FAQs

Frequently Asked Questions

Asphalt sealers are designed to protect and beautify your asphalt driveway or parking lot by protecting from the natural aging process caused by sunlight, water, and debris. Regular seal coating reduces maintenance costs, and adds years of life to the asphalt. An added benefit is that seal coating adds to
the curb appeal of your property giving it a clean, uniform look.

We are the premier provider of Enviro-Kote, an eco-friendly commercial grade asphalt pavement sealer specifically designed for the Midwest climate. Enviro-Kote is composed of specifically selected filler, fibers and fortified with polymers to ensure the longest lasting protection and deepest black color all
while keeping the environment in mind. You can rest assured that knowing that not only is your pavement protected but your children and pets are safe to play on it.

Seal coat should only be applied to fully cured asphalt, we suggest twelve months so that it has been exposed to all seasons, or at least over one winter.

Industry standards recommend seal coating every 2-3 years, depending on the surface integrity of the asphalt. We recommend allowing the sealer to wear away before resealing. Please ask your Estimator or Seal Coat Team to add you to our maintenance schedule.

To get a longer life out of the seal coat, ask that your snowplowing service provider uses “shoes” or rubber cutting edge on the snowplow to avoid scraping off the seal coat.

The best times for seal coating an asphalt driveway or parking lot is spring, summer, and fall, as long as the ground and air temperature is consistently at or above 50+ degrees, both day and night.

Our Estimators will discuss your concerns with you and make recommendations about the need for crack filling or repairs prior to seal coating.

We strive to make your driveway look its best; however, the crack repair service is not intended to make
these cracks disappear. Crack repair is intended to provide a watertight seal between the foundation of your driveway and the weather. After we apply the crack repair, it may settle; this does not affect the watertight seal. The repair may also be visible under the seal coat.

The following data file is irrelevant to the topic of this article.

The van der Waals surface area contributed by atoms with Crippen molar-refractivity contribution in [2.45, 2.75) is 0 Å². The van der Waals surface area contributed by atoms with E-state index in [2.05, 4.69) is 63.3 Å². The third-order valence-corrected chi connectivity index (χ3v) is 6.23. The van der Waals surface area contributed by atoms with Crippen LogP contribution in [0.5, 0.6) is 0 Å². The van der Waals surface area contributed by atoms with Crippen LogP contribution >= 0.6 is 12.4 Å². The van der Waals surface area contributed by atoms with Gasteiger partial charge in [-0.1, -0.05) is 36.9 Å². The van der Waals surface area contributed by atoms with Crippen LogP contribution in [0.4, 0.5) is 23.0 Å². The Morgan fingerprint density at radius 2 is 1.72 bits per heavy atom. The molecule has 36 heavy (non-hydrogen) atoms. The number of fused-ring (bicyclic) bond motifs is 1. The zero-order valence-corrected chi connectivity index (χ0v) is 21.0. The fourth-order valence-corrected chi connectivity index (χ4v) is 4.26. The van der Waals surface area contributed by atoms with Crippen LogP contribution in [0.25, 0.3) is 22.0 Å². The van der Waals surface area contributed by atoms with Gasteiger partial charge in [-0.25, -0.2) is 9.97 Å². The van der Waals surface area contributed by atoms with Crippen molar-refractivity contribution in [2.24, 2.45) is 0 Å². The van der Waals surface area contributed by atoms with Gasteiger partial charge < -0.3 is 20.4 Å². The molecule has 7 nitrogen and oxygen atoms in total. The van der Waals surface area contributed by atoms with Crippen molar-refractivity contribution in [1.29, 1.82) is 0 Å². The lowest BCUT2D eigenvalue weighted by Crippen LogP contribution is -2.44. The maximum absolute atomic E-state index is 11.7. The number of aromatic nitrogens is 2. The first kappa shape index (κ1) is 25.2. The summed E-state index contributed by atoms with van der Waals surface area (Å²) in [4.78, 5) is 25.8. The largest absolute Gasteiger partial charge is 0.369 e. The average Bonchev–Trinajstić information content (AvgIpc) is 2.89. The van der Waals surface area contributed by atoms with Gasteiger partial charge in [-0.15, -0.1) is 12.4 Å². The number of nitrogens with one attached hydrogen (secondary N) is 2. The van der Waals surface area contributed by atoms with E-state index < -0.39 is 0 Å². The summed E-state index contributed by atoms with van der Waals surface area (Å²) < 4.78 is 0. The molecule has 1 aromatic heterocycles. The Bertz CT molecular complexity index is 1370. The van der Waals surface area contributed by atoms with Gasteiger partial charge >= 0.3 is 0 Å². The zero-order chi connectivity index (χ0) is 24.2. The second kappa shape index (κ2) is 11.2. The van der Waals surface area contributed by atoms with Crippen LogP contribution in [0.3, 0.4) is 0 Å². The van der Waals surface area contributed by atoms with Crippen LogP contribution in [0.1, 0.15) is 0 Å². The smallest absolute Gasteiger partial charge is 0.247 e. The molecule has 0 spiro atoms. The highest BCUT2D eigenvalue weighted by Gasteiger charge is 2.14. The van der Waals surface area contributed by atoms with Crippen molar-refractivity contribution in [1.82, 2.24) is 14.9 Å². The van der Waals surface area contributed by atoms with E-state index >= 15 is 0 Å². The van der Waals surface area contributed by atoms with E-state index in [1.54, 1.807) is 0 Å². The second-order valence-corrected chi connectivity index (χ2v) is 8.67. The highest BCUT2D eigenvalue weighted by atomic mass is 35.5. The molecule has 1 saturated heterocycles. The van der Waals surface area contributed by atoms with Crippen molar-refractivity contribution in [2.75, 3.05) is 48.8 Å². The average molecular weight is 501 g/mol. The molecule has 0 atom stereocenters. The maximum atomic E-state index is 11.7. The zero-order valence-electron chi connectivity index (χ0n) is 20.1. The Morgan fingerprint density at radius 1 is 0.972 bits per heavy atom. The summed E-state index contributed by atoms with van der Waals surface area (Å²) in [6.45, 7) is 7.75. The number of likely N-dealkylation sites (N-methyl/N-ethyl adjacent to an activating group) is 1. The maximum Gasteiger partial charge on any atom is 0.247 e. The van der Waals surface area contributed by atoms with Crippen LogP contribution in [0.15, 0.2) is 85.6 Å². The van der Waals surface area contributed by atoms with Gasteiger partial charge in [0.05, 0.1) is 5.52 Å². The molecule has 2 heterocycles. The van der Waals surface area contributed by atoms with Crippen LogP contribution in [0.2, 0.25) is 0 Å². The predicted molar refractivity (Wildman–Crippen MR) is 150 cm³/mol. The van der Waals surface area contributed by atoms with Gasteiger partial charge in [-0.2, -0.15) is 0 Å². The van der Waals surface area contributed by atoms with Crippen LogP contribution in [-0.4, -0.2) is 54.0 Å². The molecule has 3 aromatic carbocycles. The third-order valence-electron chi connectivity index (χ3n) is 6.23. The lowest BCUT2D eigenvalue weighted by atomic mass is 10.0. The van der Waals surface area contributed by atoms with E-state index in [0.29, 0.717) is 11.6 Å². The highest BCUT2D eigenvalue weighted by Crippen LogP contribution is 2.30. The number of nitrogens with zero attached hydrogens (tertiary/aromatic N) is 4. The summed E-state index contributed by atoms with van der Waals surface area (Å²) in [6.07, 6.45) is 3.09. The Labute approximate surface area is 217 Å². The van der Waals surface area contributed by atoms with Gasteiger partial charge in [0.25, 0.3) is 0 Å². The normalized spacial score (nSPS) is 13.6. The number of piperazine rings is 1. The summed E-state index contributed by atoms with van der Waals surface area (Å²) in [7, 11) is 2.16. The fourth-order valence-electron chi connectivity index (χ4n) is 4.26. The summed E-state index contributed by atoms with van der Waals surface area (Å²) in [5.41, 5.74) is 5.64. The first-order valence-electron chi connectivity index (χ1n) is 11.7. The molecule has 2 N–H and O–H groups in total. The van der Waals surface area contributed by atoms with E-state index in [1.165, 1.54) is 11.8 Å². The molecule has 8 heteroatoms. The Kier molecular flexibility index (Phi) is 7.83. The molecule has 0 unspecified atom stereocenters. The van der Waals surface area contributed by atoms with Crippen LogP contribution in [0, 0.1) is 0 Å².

Surface cracks (spider cracks) will not be eliminated. They do not affect the overall structure and condition of the driveway.

Plan to have all vehicles moved so that they will not need to drive on fresh seal coat for a few days, and the Seal Coat Team can begin work immediately.

Plan to keep pets, children, garden hoses, and sprinklers off of fresh seal coat for a few days.

Apply vegetation control product to any cracks at least 1 week prior to seal coating. Do not dig out soil from cracks, as this will increase the amount of crack filler needed.

Any washing or pressure washing should be done at least 1 week prior to the seal coat appointment, to allow for thorough drying. Asphalt should be swept free of leaves, pine needles, debris, dirt and dust.

Our Seal Coat Team will prepare the area prior to sealing by removing vegetation from cracks and edges, sweeping/blowing away any sand and vegetation, as well as cleaning and priming any oil spots.

Oil and grease spots, and any sidewalk chalk should be cleaned with a degreasing soap, and rinsed thoroughly at least 1 week prior to the seal coating to allow for proper drying.

Our Seal Coat Team will clean and prime any oil spots prior to seal coating. Unfortunately, not all stains can be completely removed so some stained areas may still be visible upon completion of seal coating.

A majority of the drying and hardening of sealer will take place over the first few days. The longer that you can keep the area closed from heavy traffic, the better. We recommend waiting a minimum of 24 hours before walking on and a minimum of 48 hours before driving on.

We also recommend letting the sealer have additional drying time if:

  • The driveway is exposed to direct sunlight or high humidity in summer. In high heat and humidity, temperatures on the asphalt can reach over 140 degrees, and the sealer will have a tacky feel.
  • In the early spring or fall if temperatures go below 50 degrees.
  • The driveway is in a shaded area.

Seal coat requires about six months or so to cure where the sealer bonds to form a solid film.

Sealing requires about six months or so to cure, so during the first few months some superficial scuff or tire marks may likely be noticeable. These marks are normal and temporary.